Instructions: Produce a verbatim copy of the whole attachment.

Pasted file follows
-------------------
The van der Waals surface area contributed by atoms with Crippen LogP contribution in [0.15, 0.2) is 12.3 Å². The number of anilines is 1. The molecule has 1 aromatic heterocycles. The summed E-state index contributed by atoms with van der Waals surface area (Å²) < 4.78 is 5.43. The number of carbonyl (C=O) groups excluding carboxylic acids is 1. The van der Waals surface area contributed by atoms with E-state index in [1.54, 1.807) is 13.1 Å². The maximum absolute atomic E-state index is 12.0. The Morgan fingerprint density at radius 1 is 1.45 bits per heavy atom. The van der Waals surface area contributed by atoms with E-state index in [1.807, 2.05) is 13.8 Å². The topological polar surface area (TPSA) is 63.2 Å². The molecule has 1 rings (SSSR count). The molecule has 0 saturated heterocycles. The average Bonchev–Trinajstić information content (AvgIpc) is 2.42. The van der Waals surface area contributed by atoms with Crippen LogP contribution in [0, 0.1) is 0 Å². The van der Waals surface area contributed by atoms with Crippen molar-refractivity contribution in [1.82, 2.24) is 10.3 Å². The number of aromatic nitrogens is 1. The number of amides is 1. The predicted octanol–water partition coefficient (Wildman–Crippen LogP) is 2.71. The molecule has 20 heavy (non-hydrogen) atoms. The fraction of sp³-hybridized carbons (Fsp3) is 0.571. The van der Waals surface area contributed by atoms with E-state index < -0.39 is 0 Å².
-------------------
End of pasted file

The van der Waals surface area contributed by atoms with Crippen LogP contribution in [0.15, 0.2) is 12.3 Å². The number of anilines is 1. The molecule has 1 aromatic heterocycles. The summed E-state index contributed by atoms with van der Waals surface area (Å²) < 4.78 is 5.43. The number of carbonyl (C=O) groups excluding carboxylic acids is 1. The van der Waals surface area contributed by atoms with E-state index in [1.54, 1.807) is 13.1 Å². The maximum absolute atomic E-state index is 12.0. The Morgan fingerprint density at radius 1 is 1.45 bits per heavy atom. The van der Waals surface area contributed by atoms with E-state index in [1.807, 2.05) is 13.8 Å². The topological polar surface area (TPSA) is 63.2 Å². The molecule has 1 rings (SSSR count). The molecule has 0 saturated heterocycles. The average Bonchev–Trinajstić information content (AvgIpc) is 2.42. The van der Waals surface area contributed by atoms with Crippen LogP contribution in [0, 0.1) is 0 Å². The van der Waals surface area contributed by atoms with Crippen molar-refractivity contribution in [1.82, 2.24) is 10.3 Å². The number of aromatic nitrogens is 1. The number of amides is 1. The predicted octanol–water partition coefficient (Wildman–Crippen LogP) is 2.71. The molecule has 20 heavy (non-hydrogen) atoms. The fraction of sp³-hybridized carbons (Fsp3) is 0.571. The van der Waals surface area contributed by atoms with E-state index < -0.39 is 0 Å².